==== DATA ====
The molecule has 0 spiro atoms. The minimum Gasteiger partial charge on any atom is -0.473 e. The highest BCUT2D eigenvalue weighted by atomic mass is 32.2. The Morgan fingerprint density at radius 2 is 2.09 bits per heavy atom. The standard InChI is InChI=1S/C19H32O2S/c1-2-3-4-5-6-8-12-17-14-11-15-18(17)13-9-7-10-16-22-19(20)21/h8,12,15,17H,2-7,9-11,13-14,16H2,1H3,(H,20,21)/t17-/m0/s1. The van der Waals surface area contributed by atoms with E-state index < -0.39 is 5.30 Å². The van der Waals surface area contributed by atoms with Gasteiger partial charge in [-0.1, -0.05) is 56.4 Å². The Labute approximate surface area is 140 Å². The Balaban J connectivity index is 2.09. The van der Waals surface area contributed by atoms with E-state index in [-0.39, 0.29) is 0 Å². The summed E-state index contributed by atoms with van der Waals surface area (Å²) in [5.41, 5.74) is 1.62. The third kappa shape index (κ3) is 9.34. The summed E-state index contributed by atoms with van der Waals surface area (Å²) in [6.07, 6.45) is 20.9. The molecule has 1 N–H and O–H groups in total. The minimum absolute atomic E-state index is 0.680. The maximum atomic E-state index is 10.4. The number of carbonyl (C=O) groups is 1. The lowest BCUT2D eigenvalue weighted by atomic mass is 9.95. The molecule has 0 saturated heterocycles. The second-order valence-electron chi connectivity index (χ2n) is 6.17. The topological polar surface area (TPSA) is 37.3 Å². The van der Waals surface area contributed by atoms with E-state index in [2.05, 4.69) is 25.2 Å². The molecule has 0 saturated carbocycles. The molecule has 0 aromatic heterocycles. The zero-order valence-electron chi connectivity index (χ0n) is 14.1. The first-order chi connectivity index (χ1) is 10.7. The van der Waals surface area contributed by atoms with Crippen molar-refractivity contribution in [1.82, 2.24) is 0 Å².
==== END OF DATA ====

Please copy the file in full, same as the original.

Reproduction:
The molecule has 0 spiro atoms. The minimum Gasteiger partial charge on any atom is -0.473 e. The highest BCUT2D eigenvalue weighted by atomic mass is 32.2. The Morgan fingerprint density at radius 2 is 2.09 bits per heavy atom. The standard InChI is InChI=1S/C19H32O2S/c1-2-3-4-5-6-8-12-17-14-11-15-18(17)13-9-7-10-16-22-19(20)21/h8,12,15,17H,2-7,9-11,13-14,16H2,1H3,(H,20,21)/t17-/m0/s1. The van der Waals surface area contributed by atoms with E-state index < -0.39 is 5.30 Å². The van der Waals surface area contributed by atoms with Gasteiger partial charge in [-0.1, -0.05) is 56.4 Å². The Labute approximate surface area is 140 Å². The Balaban J connectivity index is 2.09. The van der Waals surface area contributed by atoms with E-state index in [-0.39, 0.29) is 0 Å². The summed E-state index contributed by atoms with van der Waals surface area (Å²) in [5.41, 5.74) is 1.62. The third kappa shape index (κ3) is 9.34. The summed E-state index contributed by atoms with van der Waals surface area (Å²) in [6.07, 6.45) is 20.9. The molecule has 1 N–H and O–H groups in total. The minimum absolute atomic E-state index is 0.680. The maximum atomic E-state index is 10.4. The number of carbonyl (C=O) groups is 1. The lowest BCUT2D eigenvalue weighted by atomic mass is 9.95. The molecule has 0 saturated heterocycles. The second-order valence-electron chi connectivity index (χ2n) is 6.17. The topological polar surface area (TPSA) is 37.3 Å². The van der Waals surface area contributed by atoms with E-state index in [2.05, 4.69) is 25.2 Å². The molecule has 0 saturated carbocycles. The molecule has 0 aromatic heterocycles. The zero-order valence-electron chi connectivity index (χ0n) is 14.1. The first-order chi connectivity index (χ1) is 10.7. The van der Waals surface area contributed by atoms with Crippen molar-refractivity contribution in [1.82, 2.24) is 0 Å².